The first United Auto Workers election open to all members appears to have produced a wave of opposition to the established leadership, signaling the prospect of sweeping changes for a union tarnished by a series of corruption scandals.
As the count neared completion on Friday, the current president, Ray Curry, was in a close contest with an insurgent challenger, Shawn Fain, with each getting slightly under 40 percent. The remaining votes were scattered among three dark-horse candidates.
If those results are confirmed by a court-appointed monitor overseeing the count, Mr. Fain and Mr. Curry will head for a runoff election in January.
“If these results hold, it can only be seen as shocking,” said Harley Shaiken, a professor emeritus at the University of California, Berkeley, who has followed the U.A.W. for more than three decades. “It’s a major upset for the incumbent administration. The union is entering a new and profoundly different era.”
In an interview as the results were tallied, Mr. Fain said he believed the vote reflected a desire for broad change, citing not only the corruption scandals but also an inability to win broad wage and benefits improvements over the last decade as the three Detroit automakers rang up significant profits.
“I think it definitely shows the pulse of the membership and the pure fact that they’re fed up,” said Mr. Fain, an electrician who has been a member of the union for almost three decades. “I think the members want to get this union back in line and see the election as their shot.”
A union spokeswoman said Mr. Curry would make a statement on the election after the results were certified.
The strength of outsider candidates aligned with Mr. Fain was seen in voting for several other national and regional positions. In a two-way race for secretary-treasurer, the union’s second most powerful post, an ally of Mr. Fain had more than 60 percent of the vote.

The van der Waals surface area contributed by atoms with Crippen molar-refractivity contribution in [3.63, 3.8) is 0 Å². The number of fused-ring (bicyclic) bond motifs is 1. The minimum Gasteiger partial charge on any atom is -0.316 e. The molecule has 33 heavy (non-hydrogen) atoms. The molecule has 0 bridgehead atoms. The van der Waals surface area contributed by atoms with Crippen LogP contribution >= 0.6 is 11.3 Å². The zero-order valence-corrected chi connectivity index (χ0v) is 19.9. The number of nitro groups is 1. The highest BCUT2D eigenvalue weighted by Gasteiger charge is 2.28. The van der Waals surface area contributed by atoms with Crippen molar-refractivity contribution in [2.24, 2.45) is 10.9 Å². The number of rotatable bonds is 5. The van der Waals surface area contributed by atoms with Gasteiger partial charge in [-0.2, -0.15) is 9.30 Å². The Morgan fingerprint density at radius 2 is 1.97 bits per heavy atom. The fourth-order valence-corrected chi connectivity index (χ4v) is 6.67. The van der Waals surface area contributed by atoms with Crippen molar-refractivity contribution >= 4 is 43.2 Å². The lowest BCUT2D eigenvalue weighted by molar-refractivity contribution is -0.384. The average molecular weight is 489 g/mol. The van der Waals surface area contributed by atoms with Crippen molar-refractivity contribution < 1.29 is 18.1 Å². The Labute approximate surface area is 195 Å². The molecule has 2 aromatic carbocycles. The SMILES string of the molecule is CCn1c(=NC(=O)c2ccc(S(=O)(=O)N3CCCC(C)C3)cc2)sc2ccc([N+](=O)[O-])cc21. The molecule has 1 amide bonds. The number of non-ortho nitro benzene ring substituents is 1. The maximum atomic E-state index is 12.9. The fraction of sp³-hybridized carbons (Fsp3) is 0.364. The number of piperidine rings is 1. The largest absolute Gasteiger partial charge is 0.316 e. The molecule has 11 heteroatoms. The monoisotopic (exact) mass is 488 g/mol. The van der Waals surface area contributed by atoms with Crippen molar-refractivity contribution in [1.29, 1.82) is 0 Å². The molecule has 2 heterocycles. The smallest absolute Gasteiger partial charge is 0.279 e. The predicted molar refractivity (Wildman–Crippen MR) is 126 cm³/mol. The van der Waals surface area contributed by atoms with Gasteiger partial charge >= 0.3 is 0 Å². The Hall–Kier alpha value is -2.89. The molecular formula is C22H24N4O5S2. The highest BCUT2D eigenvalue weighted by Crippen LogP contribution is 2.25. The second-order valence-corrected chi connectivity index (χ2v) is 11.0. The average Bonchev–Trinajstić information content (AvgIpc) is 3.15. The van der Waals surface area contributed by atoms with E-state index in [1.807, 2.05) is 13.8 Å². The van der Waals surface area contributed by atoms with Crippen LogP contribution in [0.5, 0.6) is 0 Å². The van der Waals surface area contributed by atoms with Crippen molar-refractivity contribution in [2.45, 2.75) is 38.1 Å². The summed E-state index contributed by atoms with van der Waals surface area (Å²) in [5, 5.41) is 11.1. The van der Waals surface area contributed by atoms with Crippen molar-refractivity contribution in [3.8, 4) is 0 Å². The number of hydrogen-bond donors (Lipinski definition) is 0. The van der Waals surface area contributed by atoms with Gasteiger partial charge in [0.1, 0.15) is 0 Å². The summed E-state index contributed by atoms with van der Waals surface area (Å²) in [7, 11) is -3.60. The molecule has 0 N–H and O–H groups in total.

In addition to the union’s 400,000 active members, 600,000 retired members were eligible to vote in the leadership election, though not to seek office. About 106,000 ballots were cast.
Since its founding in 1935, the U.A.W. had used a system in which its president and other senior officials were chosen by delegates to a convention, with results often shaped by favors and favoritism rather then the views of the rank and file.
This year’s “one person, one vote” election was one of the measures that the union had agreed to as part of a settlement of a federal investigation that uncovered widespread corruption at the top of the organization. A dozen senior officials, including two former U.A.W. presidents, were convicted of embezzling more than $1 million in union funds for luxury travel and other lavish personal expenses.
Last year, a court appointed a monitor to ensure that the union followed through on anticorruption reforms.
Mr. Curry, 57, a former assembly-line worker from North Carolina who holds a master’s degree in business, was named president in 2021 with the task of instituting those changes after years of scandals tarnished the union’s image. He has held senior positions in the union for a decade, and many U.A.W. members see him as the candidate of the establishment.